EPA and contract workers accidentally unleashed 3 million gallons of contaminated wastewater August 5 as they inspected the idle Gold King Mine near Silverton, Colorado. Water quality data show water meets criteria for agricultural purposes established by the state of Colorado. “We all live downstream, and we all benefit from having strong protections”.
“We take responsibility for the spill”, she wrote. It took the ham-fisted actions of EPA to literally poison the wells. “We’re going to see this through and get it right”.
That’s what the EPA was working to address last week, trying to clean up the mess the mining industry left behind long before the agency was created in 1970.
Two years ago, the state awarded a $1 million grant to a firm owned by Charles Medico to buy land near the borehole for a treatment plant. But at a news conference afterward, every question was about the mine spill.
4 days after the EPA-caused spill turned the water a mucky orange after which yellow, the company has been unable to find out whether or not people or aquatic life face well being dangers.
Meanwhile, untreated water remained off-limits to drinking.
Federal decision-makers should consider this damage as they decide whether to permit a host of massive mine projects around critical water bodies. The Hardrock Mining Reform and Reclamation Act of 2015 (otherwise known as HR 963) could protect communities and precious water resources and help avert disasters.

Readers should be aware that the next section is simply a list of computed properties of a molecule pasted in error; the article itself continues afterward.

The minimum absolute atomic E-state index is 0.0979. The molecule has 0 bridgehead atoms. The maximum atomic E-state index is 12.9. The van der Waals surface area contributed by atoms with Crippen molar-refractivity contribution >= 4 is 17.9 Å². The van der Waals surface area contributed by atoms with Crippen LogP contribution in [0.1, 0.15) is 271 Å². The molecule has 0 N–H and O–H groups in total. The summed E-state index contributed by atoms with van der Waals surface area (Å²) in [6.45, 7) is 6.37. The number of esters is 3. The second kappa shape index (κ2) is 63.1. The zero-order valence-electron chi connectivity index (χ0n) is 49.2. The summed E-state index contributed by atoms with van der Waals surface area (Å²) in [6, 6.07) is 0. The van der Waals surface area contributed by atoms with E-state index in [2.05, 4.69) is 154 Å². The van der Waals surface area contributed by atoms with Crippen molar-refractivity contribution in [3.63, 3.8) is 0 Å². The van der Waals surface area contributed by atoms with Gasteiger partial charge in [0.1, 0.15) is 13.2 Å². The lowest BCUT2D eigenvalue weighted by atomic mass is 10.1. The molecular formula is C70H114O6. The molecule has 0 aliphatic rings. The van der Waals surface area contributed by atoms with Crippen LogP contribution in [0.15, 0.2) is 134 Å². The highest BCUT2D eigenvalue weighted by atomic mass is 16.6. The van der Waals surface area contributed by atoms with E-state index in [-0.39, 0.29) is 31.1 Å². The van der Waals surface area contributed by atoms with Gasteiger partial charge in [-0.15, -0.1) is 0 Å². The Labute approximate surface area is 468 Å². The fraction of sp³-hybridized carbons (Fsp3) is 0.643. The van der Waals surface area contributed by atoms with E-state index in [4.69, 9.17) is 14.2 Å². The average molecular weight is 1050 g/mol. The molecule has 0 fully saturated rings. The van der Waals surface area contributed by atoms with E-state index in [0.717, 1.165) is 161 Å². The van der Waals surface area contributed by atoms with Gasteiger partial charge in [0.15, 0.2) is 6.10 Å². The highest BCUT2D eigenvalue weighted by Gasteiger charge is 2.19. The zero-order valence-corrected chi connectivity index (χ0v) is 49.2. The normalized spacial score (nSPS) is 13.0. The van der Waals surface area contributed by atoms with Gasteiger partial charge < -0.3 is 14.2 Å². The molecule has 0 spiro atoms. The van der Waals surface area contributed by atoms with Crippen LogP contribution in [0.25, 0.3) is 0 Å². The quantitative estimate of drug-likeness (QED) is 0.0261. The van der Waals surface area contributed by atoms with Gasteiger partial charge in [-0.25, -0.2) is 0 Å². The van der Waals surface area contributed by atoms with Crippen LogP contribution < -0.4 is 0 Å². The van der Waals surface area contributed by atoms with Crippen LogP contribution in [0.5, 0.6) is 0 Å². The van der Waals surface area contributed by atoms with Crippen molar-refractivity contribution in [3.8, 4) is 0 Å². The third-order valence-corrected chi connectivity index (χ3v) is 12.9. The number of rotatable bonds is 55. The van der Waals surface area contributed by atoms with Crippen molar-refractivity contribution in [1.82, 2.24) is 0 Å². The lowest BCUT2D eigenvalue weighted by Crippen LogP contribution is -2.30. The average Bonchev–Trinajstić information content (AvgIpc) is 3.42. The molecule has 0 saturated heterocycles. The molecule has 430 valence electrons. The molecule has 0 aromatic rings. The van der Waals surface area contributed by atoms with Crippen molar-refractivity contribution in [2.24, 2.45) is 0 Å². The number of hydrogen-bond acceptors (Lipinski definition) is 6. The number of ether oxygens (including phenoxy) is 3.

As an environmentalist, I hear in this disaster an urgent wake-up call: It’s time to get serious about cleaning up abandoned mines and the risky pollution building up inside them. In their book “The Global Grapevine: Why Rumors of Terrorism, Immigration, and Trade Matter” (Oxford University Press, 2010), folklorists Gary Alan Fine and Bill Ellis note that “Rumor fills several important roles for societies, and unraveling their meaning allows us to reveal social concerns”.
“In the coming weeks and months, the committee will be conducting extensive oversight over the causes and the short-term and long-term effects of this serious situation”, House Natural Resources Committee Chairman Rob Bishop (R-Utah) said last week.
Dayton chairs the State Water Development Commission, which she’s convening next week to look into the Utah impacts of the Animas River spill.
To date, the bill has 26 cosponsors – all Democrats.
According to EPA monitoring, the Colorado spill generated unacceptably high concentrations of beryllium, lead, mercury, arsenic, cadmium, copper and zinc, among others.
“You can expect such failures like the one we had at Gold King”, Ron Cohen, a civil and environmental engineering professor at the Colorado School of Mines, told The Wall Street Journal. That has forced top administration officials off-message just as they were launching an effort to sell the new carbon rules to the American people.